The Five Stages of Enlightenment… by Bill Harris (May 19th, 2008), continued
If you really doubt EVERYTHING, if you throw out all hopes, it leaves you with nowhere to stand, nothing to hang onto, no reference point. Everything you thought life was about, you doubt and discard. When you do this, really do it, there is utterly NOTHING left but now and your awareness of now. This is what Eckhardt Tolle is talking about, though he’s suggesting ways that for the most part allow you to experience the now for a few moments. Great Doubt is the doorway to being there all the time.
Is this doubting of EVERYTHING, including your own sense of self, scary? Thinking about doing it certainly is. My own experience of DOING it wasn’t scary, but thinking about doing it, for most people, certainly is, because it’s a death of everything you think of as “me”. This is the step off the hundred-foot pole I spoke about, the step into the abyss. It seems as if this step would be an annihilation of yourself, of your life. In reality, it’s an annihilation of what you mistakenly thought was you, which creates an opening to the real you. But when you consider it, it certainly doesn’t seem that way.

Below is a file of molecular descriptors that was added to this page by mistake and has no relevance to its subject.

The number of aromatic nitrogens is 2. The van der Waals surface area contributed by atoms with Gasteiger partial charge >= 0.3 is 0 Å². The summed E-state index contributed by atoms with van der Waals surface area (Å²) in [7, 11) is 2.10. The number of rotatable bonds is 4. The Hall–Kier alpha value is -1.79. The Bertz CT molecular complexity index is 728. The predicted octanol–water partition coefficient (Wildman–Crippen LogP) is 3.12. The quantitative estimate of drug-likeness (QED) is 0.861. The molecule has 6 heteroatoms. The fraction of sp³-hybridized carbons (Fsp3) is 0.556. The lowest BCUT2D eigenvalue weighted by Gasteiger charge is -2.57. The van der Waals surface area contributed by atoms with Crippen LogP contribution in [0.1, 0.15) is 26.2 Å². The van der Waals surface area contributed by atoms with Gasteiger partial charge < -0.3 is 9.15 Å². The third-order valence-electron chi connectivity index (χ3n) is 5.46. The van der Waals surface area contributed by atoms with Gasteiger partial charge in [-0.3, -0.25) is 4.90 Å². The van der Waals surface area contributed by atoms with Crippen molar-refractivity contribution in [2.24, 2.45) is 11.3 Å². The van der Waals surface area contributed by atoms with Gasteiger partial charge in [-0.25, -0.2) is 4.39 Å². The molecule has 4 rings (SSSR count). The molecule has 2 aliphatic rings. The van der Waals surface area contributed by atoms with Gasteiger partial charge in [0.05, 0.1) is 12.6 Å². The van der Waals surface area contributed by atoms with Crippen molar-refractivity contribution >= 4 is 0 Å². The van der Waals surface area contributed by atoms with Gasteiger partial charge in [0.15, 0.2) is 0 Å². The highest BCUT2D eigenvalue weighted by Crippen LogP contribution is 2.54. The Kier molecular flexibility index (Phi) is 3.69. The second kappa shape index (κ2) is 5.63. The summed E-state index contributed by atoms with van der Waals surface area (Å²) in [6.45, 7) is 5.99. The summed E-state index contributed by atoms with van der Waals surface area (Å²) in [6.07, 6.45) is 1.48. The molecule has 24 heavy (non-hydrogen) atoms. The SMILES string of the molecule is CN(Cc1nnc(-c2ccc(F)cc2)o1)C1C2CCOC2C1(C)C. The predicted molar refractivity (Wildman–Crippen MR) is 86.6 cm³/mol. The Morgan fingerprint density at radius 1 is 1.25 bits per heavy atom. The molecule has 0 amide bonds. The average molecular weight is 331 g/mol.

You can probably see why you have to have supreme trust, supreme faith, in order to do this. Otherwise you won’t really do it. This is also why, when Genpo Roshi leads people through this step using the Big Mind process, it’s likely to be just a state experience. You doubt, you let go of everything you’ve been clinging to, to whatever extend you’re able or willing to do (which varies from person to person), and to the degree you really do it, you have some amount of experience of what it’s like. But unless you’ve REALLY surrendered and submitted (which is what gives you the trust and the faith you need to fully go into this experience) you won’t fully do it. If, however, you do really do it, something extrordinary happens.